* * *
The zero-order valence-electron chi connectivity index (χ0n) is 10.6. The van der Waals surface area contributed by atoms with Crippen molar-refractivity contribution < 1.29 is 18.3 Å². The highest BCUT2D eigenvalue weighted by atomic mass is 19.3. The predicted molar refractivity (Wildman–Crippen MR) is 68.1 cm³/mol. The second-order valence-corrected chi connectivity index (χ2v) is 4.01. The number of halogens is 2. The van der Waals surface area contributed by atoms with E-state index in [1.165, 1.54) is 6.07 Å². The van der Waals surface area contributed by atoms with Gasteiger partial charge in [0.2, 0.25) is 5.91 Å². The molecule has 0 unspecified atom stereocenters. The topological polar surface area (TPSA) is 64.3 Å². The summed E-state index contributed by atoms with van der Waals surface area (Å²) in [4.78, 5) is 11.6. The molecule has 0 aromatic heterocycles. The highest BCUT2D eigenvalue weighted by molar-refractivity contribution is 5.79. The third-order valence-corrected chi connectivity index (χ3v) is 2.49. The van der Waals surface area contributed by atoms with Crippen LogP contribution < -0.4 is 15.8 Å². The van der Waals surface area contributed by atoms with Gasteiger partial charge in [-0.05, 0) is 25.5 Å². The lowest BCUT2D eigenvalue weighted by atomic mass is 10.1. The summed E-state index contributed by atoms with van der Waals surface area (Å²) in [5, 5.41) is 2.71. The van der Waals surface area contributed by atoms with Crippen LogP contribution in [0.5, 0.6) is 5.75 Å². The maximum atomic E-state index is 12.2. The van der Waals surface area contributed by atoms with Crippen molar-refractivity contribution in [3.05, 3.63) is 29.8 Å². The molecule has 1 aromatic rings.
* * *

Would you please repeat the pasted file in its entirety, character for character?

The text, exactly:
The zero-order valence-electron chi connectivity index (χ0n) is 10.6. The van der Waals surface area contributed by atoms with Crippen molar-refractivity contribution < 1.29 is 18.3 Å². The highest BCUT2D eigenvalue weighted by atomic mass is 19.3. The predicted molar refractivity (Wildman–Crippen MR) is 68.1 cm³/mol. The second-order valence-corrected chi connectivity index (χ2v) is 4.01. The number of halogens is 2. The van der Waals surface area contributed by atoms with E-state index in [1.165, 1.54) is 6.07 Å². The van der Waals surface area contributed by atoms with Gasteiger partial charge in [0.2, 0.25) is 5.91 Å². The molecule has 0 unspecified atom stereocenters. The topological polar surface area (TPSA) is 64.3 Å². The summed E-state index contributed by atoms with van der Waals surface area (Å²) in [4.78, 5) is 11.6. The molecule has 0 aromatic heterocycles. The highest BCUT2D eigenvalue weighted by molar-refractivity contribution is 5.79. The third-order valence-corrected chi connectivity index (χ3v) is 2.49. The van der Waals surface area contributed by atoms with Crippen LogP contribution < -0.4 is 15.8 Å². The van der Waals surface area contributed by atoms with Gasteiger partial charge in [-0.05, 0) is 25.5 Å². The lowest BCUT2D eigenvalue weighted by atomic mass is 10.1. The summed E-state index contributed by atoms with van der Waals surface area (Å²) in [5, 5.41) is 2.71. The van der Waals surface area contributed by atoms with Crippen LogP contribution in [0.5, 0.6) is 5.75 Å². The maximum atomic E-state index is 12.2. The van der Waals surface area contributed by atoms with Crippen molar-refractivity contribution in [3.05, 3.63) is 29.8 Å². The molecule has 1 aromatic rings.